Newly commissioned out of ROTC, Albert Watson got to know Fort Benning really well. After his basic course, he went through Ranger school and Airborne school. At his first assignment, a very capable sergeant taught him how to be a platoon leader.
One day at his Army Reserve weekend drill, an NCO walked up and handed Bill Patterson a truck driver's license. Then he pointed to the truck he would be driving. The entire unit was being switched to a transportation role and they prepared to deploy to Vietnam.
After recovering from a wound suffered on his first tour of Vietnam, Paul Van Riper tried to return to the same assignment. The Marine Corps had other ideas, however, and after a stint as an instructor at Quantico, he got his own company to command.
There was some serious weaponry in Vietnam, recalls Bill Patterson. The truck driver felt his 5 ton truck bounce into the air when a huge cannon was fired. On another occasion, as he was delivering ammunition to a base, the ground began to shake so violently he thought it was an earthquake. The men unloading the trucks went calmly about their business as if nothing was going on.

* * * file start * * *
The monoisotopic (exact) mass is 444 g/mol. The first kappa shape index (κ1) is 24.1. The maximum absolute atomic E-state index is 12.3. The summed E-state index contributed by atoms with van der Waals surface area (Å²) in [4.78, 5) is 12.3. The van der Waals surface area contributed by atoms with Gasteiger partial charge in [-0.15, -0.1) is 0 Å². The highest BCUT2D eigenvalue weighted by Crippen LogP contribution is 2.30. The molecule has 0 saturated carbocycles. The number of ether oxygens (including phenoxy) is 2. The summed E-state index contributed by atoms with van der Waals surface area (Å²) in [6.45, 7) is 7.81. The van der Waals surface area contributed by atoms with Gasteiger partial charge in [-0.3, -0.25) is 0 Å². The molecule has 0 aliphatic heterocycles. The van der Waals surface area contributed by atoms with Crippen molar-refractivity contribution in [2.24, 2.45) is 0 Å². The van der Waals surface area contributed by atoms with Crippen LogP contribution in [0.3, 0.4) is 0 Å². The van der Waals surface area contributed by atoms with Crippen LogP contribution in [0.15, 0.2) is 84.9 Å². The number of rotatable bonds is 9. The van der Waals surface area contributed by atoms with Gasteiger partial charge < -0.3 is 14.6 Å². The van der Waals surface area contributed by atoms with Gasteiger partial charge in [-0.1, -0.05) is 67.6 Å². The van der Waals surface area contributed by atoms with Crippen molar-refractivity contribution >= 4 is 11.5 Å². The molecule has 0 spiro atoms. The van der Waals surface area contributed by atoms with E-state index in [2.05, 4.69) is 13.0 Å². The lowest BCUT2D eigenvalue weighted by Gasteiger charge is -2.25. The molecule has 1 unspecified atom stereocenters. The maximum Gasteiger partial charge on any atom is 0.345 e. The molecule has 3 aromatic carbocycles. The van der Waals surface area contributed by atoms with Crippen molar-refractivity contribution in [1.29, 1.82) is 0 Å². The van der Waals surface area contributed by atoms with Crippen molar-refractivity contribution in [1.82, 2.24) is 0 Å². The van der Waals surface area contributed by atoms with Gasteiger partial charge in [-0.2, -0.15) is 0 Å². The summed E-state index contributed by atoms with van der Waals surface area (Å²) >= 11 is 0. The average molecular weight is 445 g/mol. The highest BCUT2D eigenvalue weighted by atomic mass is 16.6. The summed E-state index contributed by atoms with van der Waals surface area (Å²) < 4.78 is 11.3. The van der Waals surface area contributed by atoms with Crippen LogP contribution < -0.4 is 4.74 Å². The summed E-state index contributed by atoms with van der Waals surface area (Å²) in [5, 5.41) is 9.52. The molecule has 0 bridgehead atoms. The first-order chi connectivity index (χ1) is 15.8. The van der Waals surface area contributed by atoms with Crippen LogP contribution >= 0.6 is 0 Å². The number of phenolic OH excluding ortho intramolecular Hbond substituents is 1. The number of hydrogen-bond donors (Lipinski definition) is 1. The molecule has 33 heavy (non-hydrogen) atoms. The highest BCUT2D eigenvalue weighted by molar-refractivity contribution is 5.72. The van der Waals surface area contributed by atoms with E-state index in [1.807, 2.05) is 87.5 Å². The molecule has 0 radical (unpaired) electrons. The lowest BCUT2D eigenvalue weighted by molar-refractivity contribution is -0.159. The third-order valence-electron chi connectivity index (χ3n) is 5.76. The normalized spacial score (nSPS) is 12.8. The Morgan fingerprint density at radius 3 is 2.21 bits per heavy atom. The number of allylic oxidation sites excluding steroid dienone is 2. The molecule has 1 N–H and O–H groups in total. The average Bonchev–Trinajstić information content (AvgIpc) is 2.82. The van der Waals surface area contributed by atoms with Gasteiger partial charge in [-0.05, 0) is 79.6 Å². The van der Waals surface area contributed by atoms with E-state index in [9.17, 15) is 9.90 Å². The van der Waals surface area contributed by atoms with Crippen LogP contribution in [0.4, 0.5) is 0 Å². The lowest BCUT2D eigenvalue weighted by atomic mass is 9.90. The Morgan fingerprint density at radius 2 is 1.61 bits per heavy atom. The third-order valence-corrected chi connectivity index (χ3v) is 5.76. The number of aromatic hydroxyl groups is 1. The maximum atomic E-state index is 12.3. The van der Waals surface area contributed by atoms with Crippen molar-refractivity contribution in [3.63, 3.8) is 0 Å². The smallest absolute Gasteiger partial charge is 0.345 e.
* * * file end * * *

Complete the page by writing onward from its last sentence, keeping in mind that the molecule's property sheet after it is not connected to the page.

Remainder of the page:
The Vietnamese had a unit called the National Police Field Force and when a platoon of these men was sent to his battalion, Paul Van Riper insisted they be assigned to his company. He integrated them with his Marines and they functioned well together. He recalls a bunker clearing operation that had a surprise ending.
After Khe Sanh, Bob Averill and his division shipped down to Cam Lo, where they faced ample NVA fire. Here, he had to take the lead on throwing a grenade into the enemy bunker, leading to a close call as he quickly retreated away from the blast.
As he returned from Vietnam and the plane was descending, the landing was aborted and the plane diverted to a different base. Bill Patterson and the rest of the men were thinking that they had survived a year of war and were now going to die back home in Georgia.
Growing up in Ohio, Bill Brezina was drafted and got a switch from infantry to be able to work as a unit clerk. After that, he got assigned to Brooks Army Medical Center to work as a patient data coder where he thought he would stay, until he got the call to Vietnam.